Just for the record, I actually have not seen Psycho so I was a bit worried that this biopic might be a bit lost on me, but fortunately, the film is more about Alfred and Alma than it is about the film. Perhaps people who are avid Hitchcock fans might appreciate it more though, so I’m curious to hear what they think of this film.

Hitchcock_Still2

So overall, I’m glad I knew a bit more about this iconic filmmaker and how much his wife played a part in his career. However, the film is a bit too uneven and not substantial enough to be all that memorable. Still, I find it amusing and certainly worth a look for anyone who’s seen at least one Hitchcock film.

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Three and a half stars out of Five
3.5 out of 5 reels


Thoughts on any one of these films? Well, let’s hear it!

Trailer Spotlight: Playing For Keeps

All right, two sports-related Gerard Butler trailers released within a month! I wonder if it’s because of the Olympics?? First we’ve got a surfer movie, now soccer, not that I’m complaining 🙂 Now, this one was supposed to be released last March as I included it in my most anticipated movies for the first quarter of 2012. Well, when I mentioned this one in the GB Special Post, at the time it was still called Playing The Field.

Anyway, we’ve now got a brand new trailer and updated synopsis [per Yahoo Movies]:

A charming, down-on-his luck former soccer star returns home to put his life back together. Looking for a way to rebuild his relationship with his son, he gets roped into coaching the boy’s soccer team. But his attempts to finally become an “adult” are met with hilarious challenges from the attractive “soccer moms” who pursue him at every turn.

Well, I like this trailer a bit better than Chasing Mavericks’. Well for one, Gerry gets to keep his Scottish brogue, wahoo! Plus, I kind of like seeing him with kids. I mean the last time he played dad to a little boy was in the wonderful indie Dear Frankie, and he’s definitely a natural with them. Then there’s the supporting cast: Catherine Zeta-Jones, Jessica Biel, Uma Thurman, Dennis Quaid and Judy Greer, though I wish Uma and Judy get at least a line in the trailer?? Initially I thought Biel only had a small role, but it seems that she’s got second billing here.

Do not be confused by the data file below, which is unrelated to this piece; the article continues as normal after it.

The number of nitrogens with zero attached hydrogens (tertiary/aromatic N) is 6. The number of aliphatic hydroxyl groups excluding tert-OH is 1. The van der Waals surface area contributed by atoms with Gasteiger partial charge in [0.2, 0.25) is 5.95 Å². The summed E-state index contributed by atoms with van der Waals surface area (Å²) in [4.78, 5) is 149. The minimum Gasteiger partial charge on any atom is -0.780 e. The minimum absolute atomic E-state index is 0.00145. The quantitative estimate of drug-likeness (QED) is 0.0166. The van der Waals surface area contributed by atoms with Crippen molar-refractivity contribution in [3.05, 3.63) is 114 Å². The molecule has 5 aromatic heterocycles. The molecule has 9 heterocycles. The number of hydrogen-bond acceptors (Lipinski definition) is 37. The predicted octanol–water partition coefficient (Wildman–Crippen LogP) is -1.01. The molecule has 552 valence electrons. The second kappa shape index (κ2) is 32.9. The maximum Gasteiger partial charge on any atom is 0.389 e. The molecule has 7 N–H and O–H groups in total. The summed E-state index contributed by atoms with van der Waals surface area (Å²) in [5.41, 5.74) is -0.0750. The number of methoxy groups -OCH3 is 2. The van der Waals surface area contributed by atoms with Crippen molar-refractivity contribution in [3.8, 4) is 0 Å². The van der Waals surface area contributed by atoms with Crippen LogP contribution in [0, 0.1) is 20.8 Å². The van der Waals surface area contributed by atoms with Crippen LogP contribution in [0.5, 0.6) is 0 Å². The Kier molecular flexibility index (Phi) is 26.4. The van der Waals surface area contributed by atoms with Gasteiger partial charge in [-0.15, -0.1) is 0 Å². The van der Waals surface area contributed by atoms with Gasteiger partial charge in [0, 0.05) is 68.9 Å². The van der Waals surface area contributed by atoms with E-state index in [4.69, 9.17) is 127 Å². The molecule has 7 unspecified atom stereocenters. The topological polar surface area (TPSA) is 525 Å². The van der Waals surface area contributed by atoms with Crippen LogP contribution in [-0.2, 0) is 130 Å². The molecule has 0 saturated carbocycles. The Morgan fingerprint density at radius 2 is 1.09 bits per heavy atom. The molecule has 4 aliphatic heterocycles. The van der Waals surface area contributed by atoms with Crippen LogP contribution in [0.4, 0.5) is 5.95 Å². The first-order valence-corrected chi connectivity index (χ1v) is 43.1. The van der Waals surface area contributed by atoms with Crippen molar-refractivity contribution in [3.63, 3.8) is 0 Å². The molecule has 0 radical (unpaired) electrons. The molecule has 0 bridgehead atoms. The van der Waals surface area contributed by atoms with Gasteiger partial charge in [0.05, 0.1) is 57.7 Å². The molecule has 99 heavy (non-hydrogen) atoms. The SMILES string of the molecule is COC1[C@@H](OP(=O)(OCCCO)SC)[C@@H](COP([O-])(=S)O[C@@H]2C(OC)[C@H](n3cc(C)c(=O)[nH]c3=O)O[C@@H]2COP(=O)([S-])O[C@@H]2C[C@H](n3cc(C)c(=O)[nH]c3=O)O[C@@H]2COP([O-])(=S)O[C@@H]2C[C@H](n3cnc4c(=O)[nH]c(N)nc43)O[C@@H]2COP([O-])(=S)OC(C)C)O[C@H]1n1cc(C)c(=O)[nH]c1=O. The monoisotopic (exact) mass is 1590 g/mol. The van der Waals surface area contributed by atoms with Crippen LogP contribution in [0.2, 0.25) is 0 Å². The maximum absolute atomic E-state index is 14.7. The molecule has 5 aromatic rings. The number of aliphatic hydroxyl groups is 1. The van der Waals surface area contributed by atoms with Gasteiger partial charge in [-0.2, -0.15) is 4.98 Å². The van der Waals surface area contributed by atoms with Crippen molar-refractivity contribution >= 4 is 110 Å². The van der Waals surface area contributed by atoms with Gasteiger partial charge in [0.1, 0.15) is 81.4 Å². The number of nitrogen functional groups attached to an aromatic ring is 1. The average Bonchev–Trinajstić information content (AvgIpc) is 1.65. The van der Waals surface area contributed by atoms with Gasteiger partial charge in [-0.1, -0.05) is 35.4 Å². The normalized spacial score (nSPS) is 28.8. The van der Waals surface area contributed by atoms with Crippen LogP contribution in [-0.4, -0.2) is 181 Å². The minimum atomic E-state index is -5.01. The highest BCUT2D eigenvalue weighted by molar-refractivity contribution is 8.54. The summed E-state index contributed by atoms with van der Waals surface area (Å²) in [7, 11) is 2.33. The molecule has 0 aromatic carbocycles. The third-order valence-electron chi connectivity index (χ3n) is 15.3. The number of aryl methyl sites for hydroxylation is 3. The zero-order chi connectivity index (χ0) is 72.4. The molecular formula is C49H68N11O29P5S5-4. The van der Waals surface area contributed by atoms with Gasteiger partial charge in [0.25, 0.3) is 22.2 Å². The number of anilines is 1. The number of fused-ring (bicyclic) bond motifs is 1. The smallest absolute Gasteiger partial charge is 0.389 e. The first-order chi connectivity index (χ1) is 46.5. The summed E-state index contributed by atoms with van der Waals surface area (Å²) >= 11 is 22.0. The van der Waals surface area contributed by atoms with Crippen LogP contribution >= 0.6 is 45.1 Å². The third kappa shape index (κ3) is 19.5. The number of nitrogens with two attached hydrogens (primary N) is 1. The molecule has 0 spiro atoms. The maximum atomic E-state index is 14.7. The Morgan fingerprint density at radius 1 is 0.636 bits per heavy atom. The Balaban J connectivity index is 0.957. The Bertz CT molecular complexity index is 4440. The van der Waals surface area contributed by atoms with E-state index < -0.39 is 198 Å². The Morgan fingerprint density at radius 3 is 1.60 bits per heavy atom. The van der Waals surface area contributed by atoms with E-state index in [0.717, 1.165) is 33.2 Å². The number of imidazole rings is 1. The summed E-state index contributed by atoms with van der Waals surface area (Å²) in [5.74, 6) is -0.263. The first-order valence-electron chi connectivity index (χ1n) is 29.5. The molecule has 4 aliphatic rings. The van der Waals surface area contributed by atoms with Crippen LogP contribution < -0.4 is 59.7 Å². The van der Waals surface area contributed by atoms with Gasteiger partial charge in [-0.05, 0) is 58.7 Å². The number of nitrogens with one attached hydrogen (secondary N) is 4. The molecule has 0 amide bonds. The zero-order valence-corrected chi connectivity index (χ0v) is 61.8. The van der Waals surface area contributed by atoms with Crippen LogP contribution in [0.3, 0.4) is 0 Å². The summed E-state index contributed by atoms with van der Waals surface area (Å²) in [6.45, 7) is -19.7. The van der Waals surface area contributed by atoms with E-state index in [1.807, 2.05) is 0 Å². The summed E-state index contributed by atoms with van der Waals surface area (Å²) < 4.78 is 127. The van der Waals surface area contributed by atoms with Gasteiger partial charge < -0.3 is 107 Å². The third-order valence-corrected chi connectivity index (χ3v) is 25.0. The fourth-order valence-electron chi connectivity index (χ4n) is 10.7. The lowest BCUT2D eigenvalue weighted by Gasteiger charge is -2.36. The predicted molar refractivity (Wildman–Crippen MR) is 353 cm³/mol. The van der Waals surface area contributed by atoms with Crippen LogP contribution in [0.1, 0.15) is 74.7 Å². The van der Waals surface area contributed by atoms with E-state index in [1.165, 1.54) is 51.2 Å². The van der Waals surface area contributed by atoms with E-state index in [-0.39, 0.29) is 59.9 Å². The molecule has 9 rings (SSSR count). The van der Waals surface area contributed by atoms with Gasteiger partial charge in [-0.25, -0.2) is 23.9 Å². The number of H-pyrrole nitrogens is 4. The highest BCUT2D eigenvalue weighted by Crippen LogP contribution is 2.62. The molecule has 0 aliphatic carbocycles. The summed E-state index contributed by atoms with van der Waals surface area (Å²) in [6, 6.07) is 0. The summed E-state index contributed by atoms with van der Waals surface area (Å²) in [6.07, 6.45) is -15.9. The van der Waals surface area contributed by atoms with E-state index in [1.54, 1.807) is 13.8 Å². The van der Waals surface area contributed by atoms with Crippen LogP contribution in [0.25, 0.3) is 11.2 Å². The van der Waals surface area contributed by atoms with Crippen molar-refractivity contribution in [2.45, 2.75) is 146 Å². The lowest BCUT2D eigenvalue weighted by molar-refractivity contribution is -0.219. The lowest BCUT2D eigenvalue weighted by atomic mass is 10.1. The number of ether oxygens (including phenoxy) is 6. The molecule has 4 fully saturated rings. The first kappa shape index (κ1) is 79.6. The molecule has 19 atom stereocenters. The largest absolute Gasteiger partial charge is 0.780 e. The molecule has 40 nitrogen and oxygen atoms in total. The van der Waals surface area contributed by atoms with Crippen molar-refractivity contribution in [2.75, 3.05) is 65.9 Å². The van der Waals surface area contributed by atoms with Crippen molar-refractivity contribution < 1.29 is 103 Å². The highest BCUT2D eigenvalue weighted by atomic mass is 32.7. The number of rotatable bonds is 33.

Ah well, I’m going to file this one under ‘promising’ even though the trailer itself is rather meh, and that song is annoyingly schmaltzy. This curiously Mondrian-styled poster doesn’t exactly scream artsy either. But hey, I like the idea of Gerry + soccer, and it’s helmed by a pretty credible director, Gabriele Muccino, the Italian director who helped Will Smith got his second Oscar nomination in The Pursuit of Happyness. Interestingly, that one also features a single dad and his young son.

In any case, I’m glad they switched this from a baseball-themed movie to soccer when Butler was cast [per LA Times blog], and the fact that he was involved in a lot of soccer charity match, including this year’s star-studded Soccer Aid, he’s perfect for this role! It’s poised to be a feel-good dramedy this Winter, but here’s hoping it offers us something more than that.

Updated 11/29: Playing For Keeps Featurette on GB’s character George


Playing For Keeps
is released December 7.


Thoughts on this trailer, folks?

Total Recall – Double Review

Here we go again. The question of ‘is this remake necessary?‘ is ubiquitous once again. For some, Paul Verhoeven’s Total Recall starring Arnold Schwarzenegger is regarded a classic. So naturally, people are crying foul when director Len Wiseman announced he’s doing a remake 22 years after the original’s release in 1990. So today, Ted and I are looking into this from two different perspectives: He loves the original and has read the Philip K. Dick novel, while I can barely recall the original and hasn’t read the book.

Ted’s Review:

First off I would like to state that I love the original version of Total Recall and I also read the short story by Phillip K. Dick which both films were loosely based on. For this review of the new film, I’m going to try my hardest not to compare this new film to the 1990 version or Dick’s short story.

The film opens in the future, they didn’t specify what year but according to the Sony’s official plotline, it’s set in the year 2084 and earth has suffered some sort of catastrophic chemical warfare and most of the planet are inhabitable except for two areas: a federation on the British isles and a colony which used to be Australia. You see the world has split into two societies, the rich lives in the federation and the poor lives in the slum looking colony.

Just like the original version, it begins with Doug Quaid (Colin Farrell) having a bad dream and when he wakes up, he’s comforted by his gorgeous wife Lori (Kate Beckinsale). We learned that Quaid is not satisfied with his life, again he’s married to a woman who looks like Kate Beckinsale or in the original version, Sharon Stone, yet he’s still not happy? Seriously, come on now! Oh sorry I didn’t mean to go off track there. Anyways, we also learn that Quaid is a factory worker who dreams of moving up the ladder at his company. But because he’s from the colony, the company refuses to promote him. So one day a new co-worker of his heard him complained about his mundane life and told him about a place called Rekall, there he can make his dreams come true. After a couple of beers at a bar with his best friend Harry (Bokeem Woodbine), Quaid decided to drop by Rekall and get an exciting memory implant.